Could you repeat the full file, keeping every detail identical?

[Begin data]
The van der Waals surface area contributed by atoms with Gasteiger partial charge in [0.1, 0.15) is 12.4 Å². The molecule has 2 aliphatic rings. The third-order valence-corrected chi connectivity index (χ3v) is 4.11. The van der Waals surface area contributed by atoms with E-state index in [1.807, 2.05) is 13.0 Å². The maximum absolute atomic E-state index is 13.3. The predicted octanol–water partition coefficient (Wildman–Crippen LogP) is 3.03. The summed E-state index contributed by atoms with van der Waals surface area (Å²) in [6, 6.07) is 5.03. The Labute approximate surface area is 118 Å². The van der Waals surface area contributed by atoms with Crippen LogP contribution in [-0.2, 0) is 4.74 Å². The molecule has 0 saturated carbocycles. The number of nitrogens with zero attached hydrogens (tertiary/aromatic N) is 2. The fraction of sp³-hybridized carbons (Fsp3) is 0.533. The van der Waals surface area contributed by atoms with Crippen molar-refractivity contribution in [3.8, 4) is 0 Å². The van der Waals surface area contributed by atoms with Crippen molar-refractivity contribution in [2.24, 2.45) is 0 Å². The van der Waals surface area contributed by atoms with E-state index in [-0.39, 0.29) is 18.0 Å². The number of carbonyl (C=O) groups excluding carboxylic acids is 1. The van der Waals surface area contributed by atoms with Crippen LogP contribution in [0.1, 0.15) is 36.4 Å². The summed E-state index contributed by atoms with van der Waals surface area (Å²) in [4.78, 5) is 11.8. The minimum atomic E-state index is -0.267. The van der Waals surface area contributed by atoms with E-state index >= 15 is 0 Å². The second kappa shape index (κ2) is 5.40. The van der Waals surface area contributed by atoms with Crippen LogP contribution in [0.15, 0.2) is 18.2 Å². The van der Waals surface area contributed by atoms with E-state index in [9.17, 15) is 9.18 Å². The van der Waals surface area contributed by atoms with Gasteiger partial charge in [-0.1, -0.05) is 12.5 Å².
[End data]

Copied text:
The van der Waals surface area contributed by atoms with Gasteiger partial charge in [0.1, 0.15) is 12.4 Å². The molecule has 2 aliphatic rings. The third-order valence-corrected chi connectivity index (χ3v) is 4.11. The van der Waals surface area contributed by atoms with E-state index in [1.807, 2.05) is 13.0 Å². The maximum absolute atomic E-state index is 13.3. The predicted octanol–water partition coefficient (Wildman–Crippen LogP) is 3.03. The summed E-state index contributed by atoms with van der Waals surface area (Å²) in [6, 6.07) is 5.03. The Labute approximate surface area is 118 Å². The van der Waals surface area contributed by atoms with Crippen LogP contribution in [-0.2, 0) is 4.74 Å². The molecule has 0 saturated carbocycles. The number of nitrogens with zero attached hydrogens (tertiary/aromatic N) is 2. The fraction of sp³-hybridized carbons (Fsp3) is 0.533. The van der Waals surface area contributed by atoms with Crippen molar-refractivity contribution in [3.8, 4) is 0 Å². The van der Waals surface area contributed by atoms with Crippen molar-refractivity contribution in [2.24, 2.45) is 0 Å². The van der Waals surface area contributed by atoms with E-state index in [-0.39, 0.29) is 18.0 Å². The number of carbonyl (C=O) groups excluding carboxylic acids is 1. The van der Waals surface area contributed by atoms with Crippen LogP contribution in [0.1, 0.15) is 36.4 Å². The summed E-state index contributed by atoms with van der Waals surface area (Å²) in [4.78, 5) is 11.8. The minimum atomic E-state index is -0.267. The van der Waals surface area contributed by atoms with E-state index >= 15 is 0 Å². The second kappa shape index (κ2) is 5.40. The van der Waals surface area contributed by atoms with Crippen LogP contribution in [0.15, 0.2) is 18.2 Å². The van der Waals surface area contributed by atoms with E-state index in [9.17, 15) is 9.18 Å². The van der Waals surface area contributed by atoms with Gasteiger partial charge in [-0.1, -0.05) is 12.5 Å².